When I was in Iraq, I often had the chance to watch AFN, Armed Forces Network, and became aware of wonderful programs that were available to soldiers that had a direct impact on civilians. One of my favorites was the Troops to Teachers program, an educational track that was specifically designed to empower members of our military who had finished their contracts or careers to finishing their degrees in education, and transitioning to the fight for our kids’ freedom and future by becoming their teachers. The subtitle for the program was, “Proud to serve again.”
I can think of fewer things that could be more positive in the classroom than having a soldier protecting their minds and bodies. I can think of few things that would make schools safer than having someone who would run into the fray as did the soldiers in France when they foiled a terrorist attack. And, while I come from a long line of teachers, both male and female, there is one thing that male soldiers can do in particular, and that is, even if only in a small way, to satisfy what can only be described as “daddy hunger.”
Here in the Southeast, the Troops to Teachers movement is alive and well. According to an article in USA Today in 2013, “… school administrators are increasingly finding that many former service members make good teachers — and they’re pushing to bring veterans into the mainstream of teacher recruitment, with hopes that their grit and perseverance can both improve student performance and lower teacher turnover rates. Nationally, about 30% of new teachers leave the profession within five years.”
That turnover rate is something that teachers who were troops can greatly reduce, if for no other reason than they know how to keep a commitment even when leadership is poor, circumstances are difficult, supplies are limited, and the future is uncertain. Teachers who possess what is known as “command presence” have the ability to inspire their students to sit up straighter just by walking in the room.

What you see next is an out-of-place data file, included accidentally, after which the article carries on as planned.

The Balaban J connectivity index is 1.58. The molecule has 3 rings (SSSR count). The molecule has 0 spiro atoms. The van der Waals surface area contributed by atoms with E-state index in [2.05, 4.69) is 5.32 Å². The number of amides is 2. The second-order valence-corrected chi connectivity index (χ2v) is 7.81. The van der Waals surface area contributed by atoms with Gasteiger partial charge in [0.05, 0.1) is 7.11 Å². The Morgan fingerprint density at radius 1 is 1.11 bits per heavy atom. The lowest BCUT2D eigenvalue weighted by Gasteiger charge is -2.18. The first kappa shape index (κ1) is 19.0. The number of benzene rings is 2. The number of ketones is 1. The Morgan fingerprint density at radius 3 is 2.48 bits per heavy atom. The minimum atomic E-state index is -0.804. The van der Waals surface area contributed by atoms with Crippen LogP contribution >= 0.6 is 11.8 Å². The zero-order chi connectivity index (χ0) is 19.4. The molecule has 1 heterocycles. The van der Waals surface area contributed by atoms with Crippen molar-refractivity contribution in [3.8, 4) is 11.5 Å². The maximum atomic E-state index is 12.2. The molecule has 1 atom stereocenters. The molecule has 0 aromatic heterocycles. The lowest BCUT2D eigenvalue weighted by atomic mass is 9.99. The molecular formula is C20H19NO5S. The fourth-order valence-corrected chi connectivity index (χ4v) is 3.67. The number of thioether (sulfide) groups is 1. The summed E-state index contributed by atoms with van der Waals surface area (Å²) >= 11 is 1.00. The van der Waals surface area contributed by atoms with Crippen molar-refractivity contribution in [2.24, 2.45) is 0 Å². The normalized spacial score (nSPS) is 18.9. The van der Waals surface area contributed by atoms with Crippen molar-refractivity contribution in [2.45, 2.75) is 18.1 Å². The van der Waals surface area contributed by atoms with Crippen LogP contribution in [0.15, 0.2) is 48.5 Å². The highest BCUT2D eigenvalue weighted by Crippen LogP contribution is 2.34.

One soldier said, “My days as an enlisted U.S. Army soldier and alter working for the U.S. Military as a counselor and advisor taught me the value of leadership. Leadership, in my mind, is without a doubt the most important attribute an individual can have when leading a squad platoon, flight, division or classroom toward an objective.”
The beauty is, soldiers who have experienced poor leadership can choose to become the leaders in the classroom that perhaps they never had. They can help kids avoid all kinds of high risk behavior, because they have faced down the worst possible gangs, thugs, and injustices, and they understand that, at the end of the day, you fight for the man on your right, you fight for the man on your left, and you fight for the victory of your kids in the classroom.
For more information on the specific Troops to Teachers program here in Alabama, go to troopstoteachers.net/States/Alabama.aspx, or contact Troops to Teachers recruiter Bill Kirkland at 1-800-745-0709.
By: Ali Elizabeth Turner